I must mention that there are several independent youtube videos and github pages that do a superb job at explaining micro topics. However let me warn you that there are also articles and contents which talk about Blockchain and cryptocurrencies at a very high level- throwing words such as consensus, trust and immutability casually, and describe the technology very vaguely (if not incorrectly); you can spend a lot of time skimming those contents and still not be able to appreciate the technology or understand the real benefits.

You don’t need to be a developer to appreciate Blockchain, but there are nitty-gritties that you should understand thoroughly if you honestly want to get started with Blockchain. There are books in the market that you can easily find from Amazon. I recommend that you read the sample chapters and the reviews before making your purchase decision.

If you are a developer, or have a technical inclination, it helps, but again I find no reason, why anyone with any background can’t get started on Blockchain and find a niche area to contribute. You can be from a non-computer background such as Finance, Economics, Supply chain, and still be able to contribute significantly [if not more at times].

Be open to learn and explore, don’t limit yourself to just one framework or one tool. Concepts of Blockchain remain similar whether you are using Hyperledger frameworks, Ethereum, Corda or something else. Concepts that you learn in one project can often be applied to another. There are very good learning material (tutorials) and/or whitepapers in the official websites of Ethereum, Corda, R3 Corda and Cardano (third generation Blockchain) etc. Do visit them, even if you are solely working on Hyperledger; sometimes, subtle technical differences will clear your fundamental concepts better. There are no structured ways of exploring; you don’t need to have a definite goal to start with, it will come to you sooner than you think.

The important thing is to realize whether you really want to get started.

Arka Roychowdhury, Principal Consultant focusing on Blockchain at Infosys

What do you think is most important for Hyperledger to focus on in the next year?

A Blockchain enthusiast, may often overlook any drawback of Blockchain, and fail to acknowledge the challenges of putting together a production ready Enterprise Blockchain solution.

I think Hyperledger should come up with tools and frameworks that the business can use to clearly understand and articulate a, the business benefits and associated costs in quantitative terms b. impact on existing processes if they decide to undertake a Blockchain project, and c. how much time and involvement is required from their side. [I call it (jokingly) a MIR framework- Money, Involvement and Risk. You may also add potential new Business Opportunities and call it a BRIM framework. ]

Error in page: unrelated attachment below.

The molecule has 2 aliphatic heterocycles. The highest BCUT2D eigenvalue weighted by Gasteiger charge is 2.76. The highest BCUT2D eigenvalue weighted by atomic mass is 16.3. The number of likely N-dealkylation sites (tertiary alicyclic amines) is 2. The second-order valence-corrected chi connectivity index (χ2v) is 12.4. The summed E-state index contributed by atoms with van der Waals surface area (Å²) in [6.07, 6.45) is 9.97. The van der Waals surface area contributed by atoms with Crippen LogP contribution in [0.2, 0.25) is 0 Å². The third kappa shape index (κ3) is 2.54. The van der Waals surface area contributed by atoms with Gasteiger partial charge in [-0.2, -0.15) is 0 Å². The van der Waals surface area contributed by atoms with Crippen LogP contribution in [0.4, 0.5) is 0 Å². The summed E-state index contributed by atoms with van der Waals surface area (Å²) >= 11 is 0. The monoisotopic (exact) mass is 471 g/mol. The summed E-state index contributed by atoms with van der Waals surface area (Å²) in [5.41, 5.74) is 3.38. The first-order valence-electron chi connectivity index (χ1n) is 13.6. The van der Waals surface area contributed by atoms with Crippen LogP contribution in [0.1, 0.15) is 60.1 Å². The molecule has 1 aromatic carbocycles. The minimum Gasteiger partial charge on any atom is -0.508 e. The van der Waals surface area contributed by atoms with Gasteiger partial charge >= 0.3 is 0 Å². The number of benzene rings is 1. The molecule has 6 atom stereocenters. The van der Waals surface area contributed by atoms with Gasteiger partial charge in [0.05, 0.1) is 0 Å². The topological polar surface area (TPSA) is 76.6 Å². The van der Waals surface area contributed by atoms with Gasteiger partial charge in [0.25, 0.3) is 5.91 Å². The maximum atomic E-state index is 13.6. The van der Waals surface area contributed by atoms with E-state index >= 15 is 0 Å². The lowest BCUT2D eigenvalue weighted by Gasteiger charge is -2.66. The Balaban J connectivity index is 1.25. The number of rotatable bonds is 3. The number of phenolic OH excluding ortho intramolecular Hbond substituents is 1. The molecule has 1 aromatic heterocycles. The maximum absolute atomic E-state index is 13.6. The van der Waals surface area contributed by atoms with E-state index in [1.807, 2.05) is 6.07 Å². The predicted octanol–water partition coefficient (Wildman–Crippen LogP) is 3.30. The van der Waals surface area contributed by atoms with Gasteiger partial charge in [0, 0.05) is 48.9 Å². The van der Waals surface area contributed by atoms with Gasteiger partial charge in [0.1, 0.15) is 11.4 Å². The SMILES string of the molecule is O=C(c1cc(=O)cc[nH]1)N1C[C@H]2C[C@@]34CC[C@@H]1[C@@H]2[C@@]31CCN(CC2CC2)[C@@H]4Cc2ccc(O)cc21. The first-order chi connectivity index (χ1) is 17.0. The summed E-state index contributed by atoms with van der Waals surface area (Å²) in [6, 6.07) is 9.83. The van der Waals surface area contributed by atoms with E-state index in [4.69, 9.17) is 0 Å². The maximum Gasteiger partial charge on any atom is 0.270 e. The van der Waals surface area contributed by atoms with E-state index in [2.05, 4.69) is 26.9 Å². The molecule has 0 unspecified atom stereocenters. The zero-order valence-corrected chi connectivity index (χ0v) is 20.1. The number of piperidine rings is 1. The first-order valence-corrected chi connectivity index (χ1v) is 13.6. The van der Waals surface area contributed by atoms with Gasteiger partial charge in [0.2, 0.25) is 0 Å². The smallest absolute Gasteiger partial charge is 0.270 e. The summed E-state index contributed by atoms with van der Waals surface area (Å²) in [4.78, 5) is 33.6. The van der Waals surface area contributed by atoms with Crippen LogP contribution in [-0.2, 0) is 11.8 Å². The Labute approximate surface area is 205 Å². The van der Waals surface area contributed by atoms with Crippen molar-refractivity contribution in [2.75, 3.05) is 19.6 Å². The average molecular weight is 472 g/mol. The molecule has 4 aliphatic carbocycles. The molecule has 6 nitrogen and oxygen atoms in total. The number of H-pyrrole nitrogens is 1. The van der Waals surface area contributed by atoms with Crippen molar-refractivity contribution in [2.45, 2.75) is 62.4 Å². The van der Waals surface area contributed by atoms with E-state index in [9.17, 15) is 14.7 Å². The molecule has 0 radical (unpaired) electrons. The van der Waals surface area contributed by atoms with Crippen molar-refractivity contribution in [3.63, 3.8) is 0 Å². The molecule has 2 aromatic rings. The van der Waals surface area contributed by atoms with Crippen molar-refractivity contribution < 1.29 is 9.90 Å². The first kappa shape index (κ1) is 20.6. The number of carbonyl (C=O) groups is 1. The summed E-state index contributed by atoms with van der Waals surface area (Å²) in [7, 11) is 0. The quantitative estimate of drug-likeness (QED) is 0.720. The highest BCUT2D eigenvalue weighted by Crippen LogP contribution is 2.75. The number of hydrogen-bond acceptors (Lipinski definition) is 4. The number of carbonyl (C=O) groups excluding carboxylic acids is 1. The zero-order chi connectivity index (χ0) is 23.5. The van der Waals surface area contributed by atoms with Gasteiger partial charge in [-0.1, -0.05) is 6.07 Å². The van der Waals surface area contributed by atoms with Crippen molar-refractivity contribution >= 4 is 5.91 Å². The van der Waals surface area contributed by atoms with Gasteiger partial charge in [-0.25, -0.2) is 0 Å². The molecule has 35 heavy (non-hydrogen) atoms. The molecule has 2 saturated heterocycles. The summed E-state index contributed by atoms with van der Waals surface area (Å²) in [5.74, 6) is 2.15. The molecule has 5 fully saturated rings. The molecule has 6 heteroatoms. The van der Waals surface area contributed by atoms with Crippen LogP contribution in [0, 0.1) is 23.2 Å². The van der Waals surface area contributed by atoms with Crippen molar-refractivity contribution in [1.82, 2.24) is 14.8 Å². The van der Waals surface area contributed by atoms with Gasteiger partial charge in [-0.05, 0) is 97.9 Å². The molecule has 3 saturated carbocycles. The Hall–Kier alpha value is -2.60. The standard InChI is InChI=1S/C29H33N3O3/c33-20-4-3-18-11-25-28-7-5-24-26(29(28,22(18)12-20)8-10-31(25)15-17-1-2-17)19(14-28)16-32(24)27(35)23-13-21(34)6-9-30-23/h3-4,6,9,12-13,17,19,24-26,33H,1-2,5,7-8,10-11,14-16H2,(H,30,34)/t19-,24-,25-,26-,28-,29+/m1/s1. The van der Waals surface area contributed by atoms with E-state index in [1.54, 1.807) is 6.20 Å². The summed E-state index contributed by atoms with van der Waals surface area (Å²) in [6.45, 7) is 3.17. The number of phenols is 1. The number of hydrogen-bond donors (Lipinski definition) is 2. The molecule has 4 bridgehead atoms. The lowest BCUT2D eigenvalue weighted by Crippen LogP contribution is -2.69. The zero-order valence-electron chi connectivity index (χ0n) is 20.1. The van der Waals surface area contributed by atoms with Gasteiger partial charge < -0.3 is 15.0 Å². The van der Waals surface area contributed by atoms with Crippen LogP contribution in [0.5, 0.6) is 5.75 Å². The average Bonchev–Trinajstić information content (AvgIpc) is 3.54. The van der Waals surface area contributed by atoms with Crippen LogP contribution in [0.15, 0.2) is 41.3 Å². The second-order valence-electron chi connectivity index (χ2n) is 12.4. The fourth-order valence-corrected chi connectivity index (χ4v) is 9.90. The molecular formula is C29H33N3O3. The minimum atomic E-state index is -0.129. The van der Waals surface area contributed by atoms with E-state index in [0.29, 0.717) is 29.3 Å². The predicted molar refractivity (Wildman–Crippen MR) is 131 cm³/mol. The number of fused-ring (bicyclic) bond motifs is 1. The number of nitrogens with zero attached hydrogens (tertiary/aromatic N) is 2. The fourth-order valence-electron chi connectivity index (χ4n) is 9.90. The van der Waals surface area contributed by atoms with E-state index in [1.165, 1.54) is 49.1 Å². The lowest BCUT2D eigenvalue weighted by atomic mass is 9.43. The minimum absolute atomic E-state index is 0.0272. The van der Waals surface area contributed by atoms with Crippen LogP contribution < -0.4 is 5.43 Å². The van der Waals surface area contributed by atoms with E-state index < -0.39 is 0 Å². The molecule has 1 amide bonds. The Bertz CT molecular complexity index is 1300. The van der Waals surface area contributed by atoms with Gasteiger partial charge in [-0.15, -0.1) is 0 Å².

Hyperledger images may be used for free, but there are obviously other costs: Storage cost, application development and maintenance cost etc. Any organization deciding to invest in Blockchain would definitely want to know the cost structure in detailed granularity.

We might be tempted to say that current processes will remain un-impacted only the underlying technology will change, but you should have some credible explanation backed by some demo or a proof of concept.

A Business stakeholder once made a very curious remark after seeing my presentation, where I demonstrated how an asset can be tracked across the value chain; he said (I am paraphrasing), “Blockchain would work only when all parties, the Customs officials, the Logistic partners, ground handlers, the Internal departments, all work together. What are the chances of that happening?[rhetorically] So if we take the whole onus upon us to build the Blockchain solution, are you (Arka)suggesting that we then go door to door to asking everyone in the Business Network to use our solution? And if a Blockchain network benefits everyone, why should only we pay to build one?”

Perhaps Hyperledger should also focus on open projects, in collaboration with partners and individuals to develop implementation frameworks, methodologies and best practices that can be used by System Integrators and IT houses to implement Blockchain in a production environment.

[it is beginning to come true with Project working groups in the Hyperledger community.]

It is my personal view that, the real challenge [deterrents] to Blockchain’s wide spread enterprise adoption wouldn’t be technology, scalability, price, complexity or risk but the inability to develop a practical Business plan for a Blockchain network and to convince or incentivize stakeholders to join that network.

What’s the one issue or problem you hope Blockchain can solve?

In my conversations with business folks, I tell them not to think of Blockchain as a new piece of technology, but as a new paradigm of doing business. I truly hope that Blockchain will help businesses re-think benefits from the perspective of the entire value chain in which they operate. If I may say so naively, I hope that Blockchain would enable every business [industry] to operate in Nash equilibrium, making each business and society as a whole, better off.